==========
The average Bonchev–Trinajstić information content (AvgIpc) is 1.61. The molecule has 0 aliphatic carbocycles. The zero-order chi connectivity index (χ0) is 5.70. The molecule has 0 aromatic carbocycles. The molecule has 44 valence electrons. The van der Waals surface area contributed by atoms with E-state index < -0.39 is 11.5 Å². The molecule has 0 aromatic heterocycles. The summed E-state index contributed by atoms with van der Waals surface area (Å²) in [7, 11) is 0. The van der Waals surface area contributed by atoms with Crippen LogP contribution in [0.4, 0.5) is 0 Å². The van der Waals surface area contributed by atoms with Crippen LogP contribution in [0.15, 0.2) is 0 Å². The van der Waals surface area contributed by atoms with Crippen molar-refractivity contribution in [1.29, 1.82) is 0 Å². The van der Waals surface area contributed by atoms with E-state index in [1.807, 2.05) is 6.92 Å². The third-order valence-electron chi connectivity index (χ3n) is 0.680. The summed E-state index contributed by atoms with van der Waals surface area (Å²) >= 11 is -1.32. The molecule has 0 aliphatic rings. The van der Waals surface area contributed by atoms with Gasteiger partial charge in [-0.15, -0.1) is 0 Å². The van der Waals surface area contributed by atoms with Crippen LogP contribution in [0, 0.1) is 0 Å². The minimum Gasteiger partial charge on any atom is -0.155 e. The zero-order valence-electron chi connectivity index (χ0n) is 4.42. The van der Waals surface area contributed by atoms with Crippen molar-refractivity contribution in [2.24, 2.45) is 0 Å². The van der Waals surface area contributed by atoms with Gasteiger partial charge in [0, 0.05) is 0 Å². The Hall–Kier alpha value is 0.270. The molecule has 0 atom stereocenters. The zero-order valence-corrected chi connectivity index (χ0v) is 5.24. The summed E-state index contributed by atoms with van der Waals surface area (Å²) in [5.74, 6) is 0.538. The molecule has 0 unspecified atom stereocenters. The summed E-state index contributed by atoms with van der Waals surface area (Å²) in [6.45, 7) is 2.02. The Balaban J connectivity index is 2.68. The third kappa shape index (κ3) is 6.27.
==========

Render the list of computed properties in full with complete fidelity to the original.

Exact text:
The average Bonchev–Trinajstić information content (AvgIpc) is 1.61. The molecule has 0 aliphatic carbocycles. The zero-order chi connectivity index (χ0) is 5.70. The molecule has 0 aromatic carbocycles. The molecule has 44 valence electrons. The van der Waals surface area contributed by atoms with E-state index < -0.39 is 11.5 Å². The molecule has 0 aromatic heterocycles. The summed E-state index contributed by atoms with van der Waals surface area (Å²) in [7, 11) is 0. The van der Waals surface area contributed by atoms with Crippen LogP contribution in [0.4, 0.5) is 0 Å². The van der Waals surface area contributed by atoms with Crippen LogP contribution in [0.15, 0.2) is 0 Å². The van der Waals surface area contributed by atoms with Crippen molar-refractivity contribution in [1.29, 1.82) is 0 Å². The van der Waals surface area contributed by atoms with E-state index in [1.807, 2.05) is 6.92 Å². The third-order valence-electron chi connectivity index (χ3n) is 0.680. The summed E-state index contributed by atoms with van der Waals surface area (Å²) >= 11 is -1.32. The molecule has 0 aliphatic rings. The van der Waals surface area contributed by atoms with Gasteiger partial charge in [-0.15, -0.1) is 0 Å². The van der Waals surface area contributed by atoms with Crippen LogP contribution in [0, 0.1) is 0 Å². The minimum Gasteiger partial charge on any atom is -0.155 e. The zero-order valence-electron chi connectivity index (χ0n) is 4.42. The van der Waals surface area contributed by atoms with Crippen molar-refractivity contribution in [2.24, 2.45) is 0 Å². The van der Waals surface area contributed by atoms with Gasteiger partial charge in [0, 0.05) is 0 Å². The Hall–Kier alpha value is 0.270. The molecule has 0 atom stereocenters. The zero-order valence-corrected chi connectivity index (χ0v) is 5.24. The summed E-state index contributed by atoms with van der Waals surface area (Å²) in [5.74, 6) is 0.538. The molecule has 0 unspecified atom stereocenters. The summed E-state index contributed by atoms with van der Waals surface area (Å²) in [6.45, 7) is 2.02. The Balaban J connectivity index is 2.68. The third kappa shape index (κ3) is 6.27.